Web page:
Gertrude Stein seems to have appreciated the irony that blooms when a native daughter and a native son share the status of exile.  There was something surpassing mere hyperbole when, after reading Black Boy, Stein wrote to Wright:  “Dear Richard, It is obvious that you and I are the only two geniuses of this era.”  Stein’s words constitute a sophisticated joke because genius manifests itself in many forms that cannot be reduced to comedy (Stein’s maximum playfulness) or tragedy (Wright’s maximum seriousness).  Margaret Walker, the native daughter who did not choose exile, anatomized the facets of genius  in how she wrote about the dreams she and Wright dared to come true.

Monday, March 9, 2015

Poet Notes #1

[by Hoke Glover]

The world of poetry is like many of those integrated worlds that exist in America. There a careful balance is kept between the minority percentages and the hidden rules that govern the overall image of the enterprise. It is a neighborhood of sorts. If the amount of Blacks involved reaches 40 percent, there is a tipping point of sorts and some whites leave as they feel uncomfortable, and suddenly it becomes a Black neighborhood.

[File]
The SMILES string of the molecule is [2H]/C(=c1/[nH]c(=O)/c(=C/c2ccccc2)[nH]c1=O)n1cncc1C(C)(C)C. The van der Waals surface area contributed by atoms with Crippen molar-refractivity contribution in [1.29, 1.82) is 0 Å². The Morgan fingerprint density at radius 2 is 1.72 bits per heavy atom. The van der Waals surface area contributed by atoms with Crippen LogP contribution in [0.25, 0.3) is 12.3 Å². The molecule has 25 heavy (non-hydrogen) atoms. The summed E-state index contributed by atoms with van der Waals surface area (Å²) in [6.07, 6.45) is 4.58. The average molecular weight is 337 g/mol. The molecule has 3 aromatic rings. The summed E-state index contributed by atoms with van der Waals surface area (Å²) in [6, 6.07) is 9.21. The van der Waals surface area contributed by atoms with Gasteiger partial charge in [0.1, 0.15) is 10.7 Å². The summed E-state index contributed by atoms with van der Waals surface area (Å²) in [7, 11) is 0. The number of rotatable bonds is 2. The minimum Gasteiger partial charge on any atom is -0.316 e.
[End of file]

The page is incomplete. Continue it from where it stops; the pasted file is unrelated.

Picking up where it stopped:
I am not sure the above scenario has ever occurred in the world of poetry.

Friday, March 6, 2015

ICYMI: The Last Two Weeks in Black Writing (2/20 - 3/5)

- KU Ph.D. student Amanda M. Sladek considers Toussaint L'Ouverture and the problematic "slave narrative" genre for the HBW Emerging Scholars series.

- Jerry W. Ward, Jr. remembered his former classmate Anne Moody, author of the memoir Coming of Age in Mississippi.

- HBW recapped the kick-off of the Black Literary Suite: Black Writers with a Kansas Connection.